The people of the 1950s often dreamt of the futuristic twenty-first century lifestyle that we would be experiencing after the dawn of the new millennium. Some of them were outlandish, but in a post-war landscape where the Space Race was dominating headlines, nothing seemed impossible.
Well, we may have disappointed our forefathers with regards to the flying cars, teleporters and lunar colonies, but one aspect of retro-futurism that’s coming up in a big way is that of VR: Virtual Reality.
What is Virtual Reality?
If you have to ask this, there’s a strong chance you’ve been living under a rock for a good while. Virtual Reality is a computer technology that replicates an imaginary setting using multiple senses.
While wearing Virtual Reality equipment, one is able to move around this virtual world and interact with it, experiencing sights and sounds as though they were real. It can be extremely convincing; the human brain is quite easy to fool in many ways!
A history of Virtual Reality
Though Virtual Reality had been dreamt of and pondered for decades, it wasn’t until recently that we’ve been able to experience true Virtual Reality.
The first prototype Virtual Reality machine was probably created in 1962. Scientist and cinematographer Morton Heilig produced the Sensorama, a big and bulky device the size and shape of a large arcade game. For the time, it was revolutionary – players experiencing a virtual motorcycle ride felt wind, the engine and even smells along with their 3D view.
As computer technology grew more sophisticated, so too did virtual reality. Video games did their best to harness the emerging technology, but looking back from today’s world of HTC Vives and Oculus Rifts, they are very primitive.
Virtual Reality today
Currently, Virtual Reality is at its absolute peak. The HTC Vive, for example, is a totally immersive computer gaming experience that has had rave reviews from almost everyone who has tried it. The only negative aspect for many people is that it’s so realistic, racing-style games give them motion sickness!
As impressive as Virtual Reality is, most people believe it’s still in its infancy. Most Virtual Reality devices have been just a passing fad, and it’s too early to say if the likes of Vive and Oculus Rift will join discarded pile of one-hit wonders.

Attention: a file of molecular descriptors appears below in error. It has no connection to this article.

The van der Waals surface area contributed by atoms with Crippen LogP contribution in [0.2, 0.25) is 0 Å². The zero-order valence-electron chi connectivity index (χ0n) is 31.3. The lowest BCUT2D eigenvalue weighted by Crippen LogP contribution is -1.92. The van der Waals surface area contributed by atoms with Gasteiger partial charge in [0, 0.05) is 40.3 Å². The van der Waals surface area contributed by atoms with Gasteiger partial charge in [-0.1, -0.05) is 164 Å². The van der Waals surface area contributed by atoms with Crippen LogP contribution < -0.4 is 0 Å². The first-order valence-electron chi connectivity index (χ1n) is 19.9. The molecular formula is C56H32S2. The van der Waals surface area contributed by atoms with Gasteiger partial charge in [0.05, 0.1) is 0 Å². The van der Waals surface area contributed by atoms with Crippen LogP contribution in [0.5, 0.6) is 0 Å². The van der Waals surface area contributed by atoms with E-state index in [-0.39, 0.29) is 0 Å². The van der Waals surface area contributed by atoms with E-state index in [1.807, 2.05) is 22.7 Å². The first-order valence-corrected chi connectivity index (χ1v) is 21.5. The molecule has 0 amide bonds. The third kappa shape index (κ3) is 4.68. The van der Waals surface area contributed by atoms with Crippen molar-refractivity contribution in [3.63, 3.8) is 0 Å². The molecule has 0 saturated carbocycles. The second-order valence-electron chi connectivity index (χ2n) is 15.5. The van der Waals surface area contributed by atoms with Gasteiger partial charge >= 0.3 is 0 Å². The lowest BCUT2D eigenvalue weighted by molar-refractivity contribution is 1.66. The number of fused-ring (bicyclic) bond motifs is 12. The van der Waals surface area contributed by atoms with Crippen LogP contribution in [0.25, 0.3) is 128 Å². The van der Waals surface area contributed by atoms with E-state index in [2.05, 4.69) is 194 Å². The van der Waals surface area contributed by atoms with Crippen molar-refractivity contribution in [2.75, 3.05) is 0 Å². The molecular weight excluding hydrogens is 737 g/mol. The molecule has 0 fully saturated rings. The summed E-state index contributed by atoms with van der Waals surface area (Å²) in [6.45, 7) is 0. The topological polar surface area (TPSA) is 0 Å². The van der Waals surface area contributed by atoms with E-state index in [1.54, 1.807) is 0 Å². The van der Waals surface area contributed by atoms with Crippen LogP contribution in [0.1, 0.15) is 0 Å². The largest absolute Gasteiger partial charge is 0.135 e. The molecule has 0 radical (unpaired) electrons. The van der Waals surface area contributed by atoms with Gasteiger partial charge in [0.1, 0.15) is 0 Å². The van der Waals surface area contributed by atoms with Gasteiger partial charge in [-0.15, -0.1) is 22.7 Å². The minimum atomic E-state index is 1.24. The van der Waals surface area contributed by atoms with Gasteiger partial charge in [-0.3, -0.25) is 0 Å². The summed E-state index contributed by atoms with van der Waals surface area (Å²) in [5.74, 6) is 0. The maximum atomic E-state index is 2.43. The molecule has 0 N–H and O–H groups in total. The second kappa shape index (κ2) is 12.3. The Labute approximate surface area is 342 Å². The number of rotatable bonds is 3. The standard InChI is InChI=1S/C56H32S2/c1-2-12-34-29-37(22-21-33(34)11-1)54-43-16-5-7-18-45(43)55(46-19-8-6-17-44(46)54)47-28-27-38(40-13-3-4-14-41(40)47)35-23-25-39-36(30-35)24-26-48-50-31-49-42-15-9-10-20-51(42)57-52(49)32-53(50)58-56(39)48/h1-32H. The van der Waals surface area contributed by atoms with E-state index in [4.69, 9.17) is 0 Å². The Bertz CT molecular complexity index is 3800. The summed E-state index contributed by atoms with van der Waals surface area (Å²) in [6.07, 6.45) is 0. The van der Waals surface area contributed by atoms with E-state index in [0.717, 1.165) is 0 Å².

However, this latest batch of devices is superior in almost every way to past endeavours, and it’s very likely the technology will be built upon and improved: more realistic, more immersive, more physical; in general, a more convincing virtual world. It’s a thought that’s both amazing and terrifying.
Possible future uses of Virtual Reality
In spite of how awe-inspiring and technologically impressive a setup like the HTC Vive is, it’s very possible that in as little as one or two decades we will look back on it the same way that we currently view the Sensorama: impressive for the time, but ultimately primitive.
Risk-free training for dangerous jobs
As Virtual Reality technology becomes more and more impressive and immersive, the potential for its use as a sort of pseudo on-the-job training method for dangerous professions becomes greater. Soldiers could have their first battlefield experiences in total safety; doctors could perfect their skills on virtual patients instead of putting lives at risk; the possibilities are unimaginable.
Big changes for the adult entertainment industry
We’ll leave this one to your imagination.
A totally immersive online gambling experience
Currently, the main advantage that live casinos have over their online counterparts (an industry estimated to be worth over $40 billion annually) is the social experience and the glitz and glamour of a live casino setting. Well, that could change; already, online casinos offer a “live casino” experience with real live dealers and webcams. Add a Virtual Reality setup into that mix and you won’t need the real thing.
Will schools be a thing of the past?
It’s easy to see how educational institutions could adopt virtual reality to give students a completely immersive learning experience, but beyond that there is scope for the technology to completely eradicate the idea of schools as we know them.
If students can each plug in to their own Virtual Reality kits and communicate in real-time online (a feat that is already possible, of course) then who says they have to all gather in the same building to learn?
The drug of the future?
It’s a scary thought, but not a new one. If Virtual Reality gets to a point where it is realistic enough to be near-indistinguishable (or totally indistinguishable) from actual reality, then it may be abused by people in the same way drugs are today. Intoxication can, for addicts, be a form of escapism, and what better form of escapism is there than a whole new world?
Then again, maybe that’s already happened: who’s to say you’re not in a virtual world right now?
On second thoughts, let’s leave that one to the philosophy students among us.